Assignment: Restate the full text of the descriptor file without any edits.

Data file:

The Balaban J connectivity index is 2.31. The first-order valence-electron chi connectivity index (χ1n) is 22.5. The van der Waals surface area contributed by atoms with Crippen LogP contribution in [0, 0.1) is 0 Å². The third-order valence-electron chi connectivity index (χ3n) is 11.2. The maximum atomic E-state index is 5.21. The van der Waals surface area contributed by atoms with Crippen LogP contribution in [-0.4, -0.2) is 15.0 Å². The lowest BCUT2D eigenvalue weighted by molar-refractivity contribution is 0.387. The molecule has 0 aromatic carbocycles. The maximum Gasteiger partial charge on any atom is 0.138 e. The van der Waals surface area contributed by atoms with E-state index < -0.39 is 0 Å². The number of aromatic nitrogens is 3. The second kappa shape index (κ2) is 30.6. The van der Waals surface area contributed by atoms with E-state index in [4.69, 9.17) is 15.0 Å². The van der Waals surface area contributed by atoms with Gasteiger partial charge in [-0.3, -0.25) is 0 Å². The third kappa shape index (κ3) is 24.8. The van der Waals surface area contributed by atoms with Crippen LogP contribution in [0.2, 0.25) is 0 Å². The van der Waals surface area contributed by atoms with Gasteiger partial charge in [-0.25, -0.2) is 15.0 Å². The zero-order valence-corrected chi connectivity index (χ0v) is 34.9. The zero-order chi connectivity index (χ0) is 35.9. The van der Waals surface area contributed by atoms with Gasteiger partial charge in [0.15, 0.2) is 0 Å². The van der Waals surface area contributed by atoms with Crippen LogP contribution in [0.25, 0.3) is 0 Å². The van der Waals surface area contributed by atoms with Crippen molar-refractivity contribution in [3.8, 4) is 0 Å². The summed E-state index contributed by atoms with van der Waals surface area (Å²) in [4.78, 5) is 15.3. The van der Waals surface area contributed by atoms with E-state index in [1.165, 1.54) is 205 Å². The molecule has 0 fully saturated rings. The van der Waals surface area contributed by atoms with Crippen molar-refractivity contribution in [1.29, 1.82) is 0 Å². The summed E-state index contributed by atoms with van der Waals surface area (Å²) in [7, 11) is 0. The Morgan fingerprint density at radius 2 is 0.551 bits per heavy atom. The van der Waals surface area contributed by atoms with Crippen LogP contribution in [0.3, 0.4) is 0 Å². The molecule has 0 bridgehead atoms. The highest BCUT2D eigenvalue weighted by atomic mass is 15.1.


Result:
The Balaban J connectivity index is 2.31. The first-order valence-electron chi connectivity index (χ1n) is 22.5. The van der Waals surface area contributed by atoms with Crippen LogP contribution in [0, 0.1) is 0 Å². The third-order valence-electron chi connectivity index (χ3n) is 11.2. The maximum atomic E-state index is 5.21. The van der Waals surface area contributed by atoms with Crippen LogP contribution in [-0.4, -0.2) is 15.0 Å². The lowest BCUT2D eigenvalue weighted by molar-refractivity contribution is 0.387. The molecule has 0 aromatic carbocycles. The maximum Gasteiger partial charge on any atom is 0.138 e. The van der Waals surface area contributed by atoms with E-state index < -0.39 is 0 Å². The number of aromatic nitrogens is 3. The second kappa shape index (κ2) is 30.6. The van der Waals surface area contributed by atoms with E-state index in [4.69, 9.17) is 15.0 Å². The van der Waals surface area contributed by atoms with Gasteiger partial charge in [-0.3, -0.25) is 0 Å². The third kappa shape index (κ3) is 24.8. The van der Waals surface area contributed by atoms with Crippen LogP contribution in [0.2, 0.25) is 0 Å². The van der Waals surface area contributed by atoms with Gasteiger partial charge in [-0.25, -0.2) is 15.0 Å². The zero-order valence-corrected chi connectivity index (χ0v) is 34.9. The zero-order chi connectivity index (χ0) is 35.9. The van der Waals surface area contributed by atoms with Gasteiger partial charge in [0.15, 0.2) is 0 Å². The van der Waals surface area contributed by atoms with Crippen LogP contribution in [0.25, 0.3) is 0 Å². The van der Waals surface area contributed by atoms with Crippen molar-refractivity contribution in [3.8, 4) is 0 Å². The summed E-state index contributed by atoms with van der Waals surface area (Å²) in [4.78, 5) is 15.3. The van der Waals surface area contributed by atoms with E-state index in [1.165, 1.54) is 205 Å². The molecule has 0 fully saturated rings. The van der Waals surface area contributed by atoms with Crippen molar-refractivity contribution in [1.29, 1.82) is 0 Å². The summed E-state index contributed by atoms with van der Waals surface area (Å²) in [7, 11) is 0. The Morgan fingerprint density at radius 2 is 0.551 bits per heavy atom. The van der Waals surface area contributed by atoms with Crippen LogP contribution in [0.3, 0.4) is 0 Å². The molecule has 0 bridgehead atoms. The highest BCUT2D eigenvalue weighted by atomic mass is 15.1.